Sometimes at the Endpaper Blog we get the unique opportunity to offer a platform to creative journallers from around the world. We’ve recently partnered with Quynh Vu – a multitalented artist and bullet journaller who specializes in brush lettering and modern calligraphy. You may remember Quynh from her Instagram account @caliquynhletters or her previous hand lettering and planning tutorials here on the Endpaper Blog.
Today we’re excited to welcome Quynh back to the Endpaper Blog to share her planning tips for this highly unusual holiday season.
2020 has been an unprecedented year in so many ways. Thinking about the upcoming holiday season always brings me a lot of joy. I find comfort in knowing that our family traditions can still continue but may need some modifications depending on where we live and who we will be seeing.
Before the hustle and bustle of the holiday season, I like to start with a relaxed planning session early in the morning, alongside a warm cup of coffee. This planning session is important to me, because the holiday season is one of the busiest times of year for work, family and friendships. There may be work deadlines you are trying to tie up before the end of the calendar year, events that you are hoping to host or attend, and of course carving out time to spend on your family holiday traditions. Although this year may be different from previous, we can still make our celebrations amazing and memorable in their own way.
Step 1: Reflect
This header should inspire you to think of those things that you treasure the most about the holiday season. I start my planning by reminiscing about past holiday seasons and what memories stood out the most within our family. For example, when our kids were little, we would always save extra Halloween candy until Christmas time, since we used those candies to make our own miniature gingerbread houses. We would use a box of graham crackers, some icing and the candy we have at the house to decorate these fun, colorful and festive houses. Since these gingerbread houses were so small, they were easy to build. No instructions were needed, and we were able to be as creative as we wanted. Some kids made a single, tiny house. Others made a 2 or 3 story graham cracker mansion. We would then hold a contest at our house and vote on the one that the family liked the most. Each graham cracker was iced onto a paper plate to create a steady foundation for a candy-filled winter wonderland experience. This memory still brings a smile to my face when I think about it.
Reminiscing about gingerbread houses reminds me that I need to make sure that I prioritize and plan out these fun family activities to make sure they do not fall off our radar during this exciting time of the year.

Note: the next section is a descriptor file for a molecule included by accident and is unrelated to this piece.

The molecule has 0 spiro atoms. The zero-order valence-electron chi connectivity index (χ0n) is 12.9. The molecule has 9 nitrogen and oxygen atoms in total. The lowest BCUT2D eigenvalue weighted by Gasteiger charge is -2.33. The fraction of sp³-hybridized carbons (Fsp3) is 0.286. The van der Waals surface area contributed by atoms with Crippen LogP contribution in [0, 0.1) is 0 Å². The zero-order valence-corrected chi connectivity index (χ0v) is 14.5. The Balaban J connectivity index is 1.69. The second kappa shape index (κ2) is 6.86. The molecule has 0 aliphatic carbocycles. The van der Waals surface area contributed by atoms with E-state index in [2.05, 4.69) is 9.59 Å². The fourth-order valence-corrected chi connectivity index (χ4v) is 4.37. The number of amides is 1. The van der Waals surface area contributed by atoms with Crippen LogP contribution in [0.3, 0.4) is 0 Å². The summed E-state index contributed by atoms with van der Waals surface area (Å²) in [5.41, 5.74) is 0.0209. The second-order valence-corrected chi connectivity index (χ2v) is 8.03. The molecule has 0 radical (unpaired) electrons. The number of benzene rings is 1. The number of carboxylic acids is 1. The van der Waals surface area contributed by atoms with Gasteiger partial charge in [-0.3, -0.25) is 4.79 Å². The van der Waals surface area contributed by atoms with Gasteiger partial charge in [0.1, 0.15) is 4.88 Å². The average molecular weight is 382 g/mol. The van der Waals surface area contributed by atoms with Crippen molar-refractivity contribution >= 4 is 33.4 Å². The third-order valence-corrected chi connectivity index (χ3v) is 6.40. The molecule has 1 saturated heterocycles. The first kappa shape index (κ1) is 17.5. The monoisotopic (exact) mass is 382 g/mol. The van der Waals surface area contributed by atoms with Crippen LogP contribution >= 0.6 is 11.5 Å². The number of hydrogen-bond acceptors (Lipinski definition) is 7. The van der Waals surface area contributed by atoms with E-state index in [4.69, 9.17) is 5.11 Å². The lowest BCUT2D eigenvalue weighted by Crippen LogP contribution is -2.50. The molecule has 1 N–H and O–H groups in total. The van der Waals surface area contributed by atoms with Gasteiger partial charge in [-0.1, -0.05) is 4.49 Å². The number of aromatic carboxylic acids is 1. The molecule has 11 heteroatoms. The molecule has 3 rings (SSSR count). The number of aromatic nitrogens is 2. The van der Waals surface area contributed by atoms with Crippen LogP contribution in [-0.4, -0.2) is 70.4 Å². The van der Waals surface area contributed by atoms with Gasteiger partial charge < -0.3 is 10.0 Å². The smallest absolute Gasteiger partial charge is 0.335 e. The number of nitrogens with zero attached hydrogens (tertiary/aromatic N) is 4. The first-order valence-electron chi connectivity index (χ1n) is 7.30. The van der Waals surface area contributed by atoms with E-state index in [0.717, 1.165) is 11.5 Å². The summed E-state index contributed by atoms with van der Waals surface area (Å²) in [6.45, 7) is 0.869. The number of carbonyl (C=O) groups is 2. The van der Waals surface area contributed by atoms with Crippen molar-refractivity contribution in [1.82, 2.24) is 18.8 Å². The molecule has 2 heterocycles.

Step 2: Categorize
Write out the categories you want to focus on in your planning session.
Your planning may include visiting close friends and family during this holiday time. We may need to be extra creative when planning out this category due to social-distancing measures and travel restrictions that may be in place. Virtual coffee or tea by video chat may be a way to connect with local friends you have not seen in a while or ones that have moved further away. Weekends are always busy, but looking at early mornings or weekday evenings can also be helpful when trying to synchronize schedules.
- Best friends
- College friends
- Close colleagues
Although it may be difficult to have large gatherings like before, below are a few activities that you can continue to enjoy.
Due to the possible changes that may occur to businesses and travel during this time, it is good to have some fun activities that you can count on and look forward to with those in your household.
- Donating food, clothes and other gifts to local families
- Decorating the Christmas tree
- Listening to Christmas songs
- Reading by the fireplace
- Building a gingerbread house
- Lighting cozy candles
- Making hot cocoa
- Creating handmade cards
- Designing personalized gift tags
- Making wood slice ornaments
- Writing to letters to Santa Claus
- Finding fun places to hide your elf
- Popping confetti
- Swirling sparklers
- Waiting up to midnight to ring in the New Year
- Drive-through food drive
- Cookie exchange
- Virtual winter season school performance
Step 3: Assess
Size it up. For each activity you want to do or person you want to see, list out an estimated amount of time needed for that task.
For example, putting up the Christmas tree may take a few hours, but listening to Christmas songs while you do it would take no time at all. Seeing the bigger events alongside the smaller activities will allow you to adequately plan out your time and to make the most of this remarkable, but fast-paced time of year.
Step 4: Schedule
Connect with others. Now that you know how much time it takes, start talking to family and friends to find out their schedule and put it on your calendars so that you both have something to look forward to.
Step 5: Enjoy
Now this is the best part. After all of your planning and anticipation of the holidays, it is now time for you to relax and be fully present during this special time of year. Take photos. Save memories and keepsakes. Cherish this joyous time through the process of writing and documenting this in your own personal journal.
Watch the full tutorial on IGTV: Quynh (calliquynhletters)
Watch the full tutorial on YouTube: Quynh Vu
Send Quynh an email at firstname.lastname@example.org if you wish to be included in complimentary VIP benefits, such as brush lettering and drawing tutorials that will be sent out regularly.